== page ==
Wednesday, July 05, 2017

Review: Society of Women Artists Annual Exhibition 2017

The Annual Exhibition of the Society of Women Artists have made enormous progress in the last few years under the Presidency of Sue Jelley. In fact, I remarked yesterday evening that they've moved further faster than any other national art society I know.

View of the Threadneedle Space


Changes made to the annual exhibition


Some of the changes:
  • The first impression from the top of the mezzanine is more "contemporary art gallery" than "parochial suburban art exhibition". Indeed when I walked in yesterday, the exhibition it reminded me of most was the Threadneedle! I revisited that reaction about an hour into my visit and decided that it definitely looked more Threadneedle than a trad. art society exhibition.
  • They've paid attention to my call to pay more attention to how many non-members get into the OPEN exhibition and this year aimed for 50:50 members and non-members. The much higher number of works by non-members in this open exhibition means that there is much more variety and diversity and it doesn't look like yet another rearrangement of last year's exhibition 
  • As a result they've got more innovation in this year's exhibition than I've seen in the exhibitions of other societies (with the exception of the SWLA who favour innovation). More of this in tomorrow's post.
  • They've opted to fill the entirety of the Mall Galleries - which makes a huge difference to the overall impact - and exhibit for a shorter timeframe. Mainly on the basis that the bulk of sales come at the Private View and in the first week
  • The hang is well designed and mixes members with non-members.  There are no traditional groups of four or five paintings by one member - and what a big difference it makes. The most I saw was three paintings hanging together or four split by others. As a result the exhibition is a lot more visually exciting to the eye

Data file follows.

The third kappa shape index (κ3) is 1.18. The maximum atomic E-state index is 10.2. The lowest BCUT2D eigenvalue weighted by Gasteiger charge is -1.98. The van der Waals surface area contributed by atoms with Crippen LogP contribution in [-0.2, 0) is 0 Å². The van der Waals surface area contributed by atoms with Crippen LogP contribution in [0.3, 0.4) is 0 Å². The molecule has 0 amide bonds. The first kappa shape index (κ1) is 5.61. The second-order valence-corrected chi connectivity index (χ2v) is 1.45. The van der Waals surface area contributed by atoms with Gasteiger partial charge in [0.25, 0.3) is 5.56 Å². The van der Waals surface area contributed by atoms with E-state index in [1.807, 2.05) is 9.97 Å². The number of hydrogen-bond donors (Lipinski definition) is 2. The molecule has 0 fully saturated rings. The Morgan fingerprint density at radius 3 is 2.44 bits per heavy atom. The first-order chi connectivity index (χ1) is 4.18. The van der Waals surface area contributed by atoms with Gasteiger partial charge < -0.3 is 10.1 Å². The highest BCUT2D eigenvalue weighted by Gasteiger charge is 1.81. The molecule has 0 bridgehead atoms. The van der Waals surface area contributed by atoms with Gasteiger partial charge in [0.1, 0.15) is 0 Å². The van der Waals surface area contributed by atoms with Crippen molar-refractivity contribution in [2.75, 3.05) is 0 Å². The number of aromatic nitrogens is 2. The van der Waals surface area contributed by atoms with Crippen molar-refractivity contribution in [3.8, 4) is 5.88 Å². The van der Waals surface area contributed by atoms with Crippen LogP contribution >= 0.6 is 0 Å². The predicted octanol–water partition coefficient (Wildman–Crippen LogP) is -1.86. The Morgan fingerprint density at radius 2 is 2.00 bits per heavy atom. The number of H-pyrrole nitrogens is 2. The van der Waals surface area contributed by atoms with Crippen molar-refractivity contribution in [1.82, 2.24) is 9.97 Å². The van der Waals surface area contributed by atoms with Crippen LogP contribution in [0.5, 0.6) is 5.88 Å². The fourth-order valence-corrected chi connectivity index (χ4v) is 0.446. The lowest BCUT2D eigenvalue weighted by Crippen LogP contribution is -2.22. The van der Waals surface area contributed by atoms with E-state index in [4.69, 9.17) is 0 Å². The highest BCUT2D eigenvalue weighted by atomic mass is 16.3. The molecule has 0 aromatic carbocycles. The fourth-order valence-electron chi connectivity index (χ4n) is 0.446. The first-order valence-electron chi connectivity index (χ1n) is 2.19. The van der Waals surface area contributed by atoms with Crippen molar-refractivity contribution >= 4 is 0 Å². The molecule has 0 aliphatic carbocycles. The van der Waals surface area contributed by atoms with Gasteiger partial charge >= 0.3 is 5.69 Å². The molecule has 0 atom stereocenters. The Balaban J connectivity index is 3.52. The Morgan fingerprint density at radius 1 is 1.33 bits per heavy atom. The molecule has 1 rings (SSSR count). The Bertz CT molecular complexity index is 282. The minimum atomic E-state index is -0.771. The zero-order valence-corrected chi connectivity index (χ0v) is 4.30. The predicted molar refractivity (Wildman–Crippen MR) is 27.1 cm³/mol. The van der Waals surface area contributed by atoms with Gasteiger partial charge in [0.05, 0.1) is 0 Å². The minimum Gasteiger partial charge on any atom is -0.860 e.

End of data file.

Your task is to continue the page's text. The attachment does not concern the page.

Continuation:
• I like the way the views across the gallery have been designed - almost as theatre sets
  • There is some very fine draughtsmanship in the drawings prints and paintings in the exhibition - something I always value very highly when I see it.
  • It's also notable that the exhibition includes works by senior / prominent members of FBA Art societies who are honorary members of the SWA - e.g. I very quickly spotted works by Daphne Todd and Susan Ryder - plus paintings by former winners of top art prizes eg Susan Angharad Williams who won the ING Discerning Eye in 2007
Threadneedle Space

The rest of this review is going to be pics of the exhibition - followed by the Awards

Tomorrow I will post a video which will need some time to put together - plus pics of artwork which caught my eye - so come back and take a look round with me if you are unable to pay a visit.

The exhibition opened last night with an extremely well attended Special Review yesterday - with a particular focus on raising money for Young Artists.

Today is the Private View when Princess Michael of Kent presents the Awards (see below). The exhibition then opens to the public tomorrow (10am to 5pm. ) and closes at 3pm on Sunday 9th July.

Soraya French VPSWA, who will be taking over as President, is delivering a Contemporary Landscapes Workshop In the Threadneedle Space on Saturday the 8th July.


The Prints Wall





Awards




£2,000 SWA Special Fine Art Award for 2D/3D Work


Diana by Elaine Peto
ceramic (£900)

The first year of this award - worth £2,000 - it went to a sculpture, the next year to a painting and this year it's been awarded to a very dynamic ceramic work by
Elaine Peto who exhibits in galleries around the UK.


£1000 Derwent Special Award of Materials


Lisa - by Roxana Halls 
oil on panel (£895)